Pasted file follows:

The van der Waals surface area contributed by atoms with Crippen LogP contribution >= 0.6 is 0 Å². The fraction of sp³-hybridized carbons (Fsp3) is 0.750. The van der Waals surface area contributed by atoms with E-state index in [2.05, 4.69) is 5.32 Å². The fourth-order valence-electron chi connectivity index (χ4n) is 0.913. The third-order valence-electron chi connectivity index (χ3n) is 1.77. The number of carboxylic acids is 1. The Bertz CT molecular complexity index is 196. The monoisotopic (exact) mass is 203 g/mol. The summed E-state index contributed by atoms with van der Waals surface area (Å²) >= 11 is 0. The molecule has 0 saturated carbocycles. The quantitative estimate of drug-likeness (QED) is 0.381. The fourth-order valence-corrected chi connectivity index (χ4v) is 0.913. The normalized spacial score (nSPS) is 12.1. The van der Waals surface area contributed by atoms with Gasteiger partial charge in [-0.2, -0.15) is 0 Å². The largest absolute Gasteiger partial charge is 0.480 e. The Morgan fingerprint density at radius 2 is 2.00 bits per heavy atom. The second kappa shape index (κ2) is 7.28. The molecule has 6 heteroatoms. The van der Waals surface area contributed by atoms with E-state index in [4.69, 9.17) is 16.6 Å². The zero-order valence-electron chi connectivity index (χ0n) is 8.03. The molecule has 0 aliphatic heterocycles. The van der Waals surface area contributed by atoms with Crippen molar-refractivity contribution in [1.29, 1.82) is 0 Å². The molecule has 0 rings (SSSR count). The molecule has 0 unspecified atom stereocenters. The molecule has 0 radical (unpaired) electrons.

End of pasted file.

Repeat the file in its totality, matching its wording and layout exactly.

The van der Waals surface area contributed by atoms with Crippen LogP contribution >= 0.6 is 0 Å². The fraction of sp³-hybridized carbons (Fsp3) is 0.750. The van der Waals surface area contributed by atoms with E-state index in [2.05, 4.69) is 5.32 Å². The fourth-order valence-electron chi connectivity index (χ4n) is 0.913. The third-order valence-electron chi connectivity index (χ3n) is 1.77. The number of carboxylic acids is 1. The Bertz CT molecular complexity index is 196. The monoisotopic (exact) mass is 203 g/mol. The summed E-state index contributed by atoms with van der Waals surface area (Å²) >= 11 is 0. The molecule has 0 saturated carbocycles. The quantitative estimate of drug-likeness (QED) is 0.381. The fourth-order valence-corrected chi connectivity index (χ4v) is 0.913. The normalized spacial score (nSPS) is 12.1. The van der Waals surface area contributed by atoms with Gasteiger partial charge in [-0.2, -0.15) is 0 Å². The largest absolute Gasteiger partial charge is 0.480 e. The Morgan fingerprint density at radius 2 is 2.00 bits per heavy atom. The second kappa shape index (κ2) is 7.28. The molecule has 6 heteroatoms. The van der Waals surface area contributed by atoms with E-state index in [4.69, 9.17) is 16.6 Å². The zero-order valence-electron chi connectivity index (χ0n) is 8.03. The molecule has 0 aliphatic heterocycles. The van der Waals surface area contributed by atoms with Crippen molar-refractivity contribution in [1.29, 1.82) is 0 Å². The molecule has 0 rings (SSSR count). The molecule has 0 unspecified atom stereocenters. The molecule has 0 radical (unpaired) electrons.